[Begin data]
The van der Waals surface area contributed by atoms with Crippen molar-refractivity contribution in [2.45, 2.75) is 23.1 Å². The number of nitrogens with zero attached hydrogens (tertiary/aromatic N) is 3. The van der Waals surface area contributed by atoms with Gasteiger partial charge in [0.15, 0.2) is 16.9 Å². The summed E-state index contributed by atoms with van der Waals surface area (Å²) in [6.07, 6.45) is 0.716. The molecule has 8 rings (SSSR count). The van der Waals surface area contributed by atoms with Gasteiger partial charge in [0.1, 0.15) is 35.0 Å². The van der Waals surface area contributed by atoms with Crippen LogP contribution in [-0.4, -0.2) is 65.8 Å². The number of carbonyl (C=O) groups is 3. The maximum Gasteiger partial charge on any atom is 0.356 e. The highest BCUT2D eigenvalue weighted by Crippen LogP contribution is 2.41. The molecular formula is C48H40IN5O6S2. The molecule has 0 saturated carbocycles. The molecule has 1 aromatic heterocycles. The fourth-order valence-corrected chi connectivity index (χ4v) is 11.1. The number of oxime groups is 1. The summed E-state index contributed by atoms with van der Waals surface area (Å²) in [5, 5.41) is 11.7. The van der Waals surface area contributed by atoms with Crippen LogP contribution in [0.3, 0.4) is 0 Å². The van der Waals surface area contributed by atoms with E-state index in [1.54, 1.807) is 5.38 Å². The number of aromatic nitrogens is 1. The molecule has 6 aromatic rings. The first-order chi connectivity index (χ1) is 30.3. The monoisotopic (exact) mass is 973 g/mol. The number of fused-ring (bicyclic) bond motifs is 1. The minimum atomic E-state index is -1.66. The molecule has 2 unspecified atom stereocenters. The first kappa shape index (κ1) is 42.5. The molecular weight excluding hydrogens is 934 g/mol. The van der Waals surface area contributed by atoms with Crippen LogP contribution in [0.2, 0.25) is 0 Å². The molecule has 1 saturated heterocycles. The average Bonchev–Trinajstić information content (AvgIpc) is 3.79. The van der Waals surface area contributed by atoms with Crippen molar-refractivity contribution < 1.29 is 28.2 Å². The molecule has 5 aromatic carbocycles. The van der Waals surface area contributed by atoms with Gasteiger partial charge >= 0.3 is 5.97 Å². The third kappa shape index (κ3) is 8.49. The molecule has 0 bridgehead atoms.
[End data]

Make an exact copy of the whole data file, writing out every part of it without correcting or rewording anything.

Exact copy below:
The van der Waals surface area contributed by atoms with Crippen molar-refractivity contribution in [2.45, 2.75) is 23.1 Å². The number of nitrogens with zero attached hydrogens (tertiary/aromatic N) is 3. The van der Waals surface area contributed by atoms with Gasteiger partial charge in [0.15, 0.2) is 16.9 Å². The summed E-state index contributed by atoms with van der Waals surface area (Å²) in [6.07, 6.45) is 0.716. The molecule has 8 rings (SSSR count). The van der Waals surface area contributed by atoms with Gasteiger partial charge in [0.1, 0.15) is 35.0 Å². The van der Waals surface area contributed by atoms with Crippen LogP contribution in [-0.4, -0.2) is 65.8 Å². The number of carbonyl (C=O) groups is 3. The maximum Gasteiger partial charge on any atom is 0.356 e. The highest BCUT2D eigenvalue weighted by Crippen LogP contribution is 2.41. The molecular formula is C48H40IN5O6S2. The molecule has 0 saturated carbocycles. The molecule has 1 aromatic heterocycles. The fourth-order valence-corrected chi connectivity index (χ4v) is 11.1. The number of oxime groups is 1. The summed E-state index contributed by atoms with van der Waals surface area (Å²) in [5, 5.41) is 11.7. The van der Waals surface area contributed by atoms with Crippen LogP contribution in [0.3, 0.4) is 0 Å². The van der Waals surface area contributed by atoms with E-state index in [1.54, 1.807) is 5.38 Å². The number of aromatic nitrogens is 1. The molecule has 6 aromatic rings. The first-order chi connectivity index (χ1) is 30.3. The monoisotopic (exact) mass is 973 g/mol. The number of fused-ring (bicyclic) bond motifs is 1. The minimum atomic E-state index is -1.66. The molecule has 2 unspecified atom stereocenters. The first kappa shape index (κ1) is 42.5. The molecular weight excluding hydrogens is 934 g/mol. The van der Waals surface area contributed by atoms with Crippen LogP contribution in [0.2, 0.25) is 0 Å². The molecule has 1 saturated heterocycles. The average Bonchev–Trinajstić information content (AvgIpc) is 3.79. The van der Waals surface area contributed by atoms with Crippen molar-refractivity contribution < 1.29 is 28.2 Å². The molecule has 5 aromatic carbocycles. The van der Waals surface area contributed by atoms with Gasteiger partial charge >= 0.3 is 5.97 Å². The third kappa shape index (κ3) is 8.49. The molecule has 0 bridgehead atoms.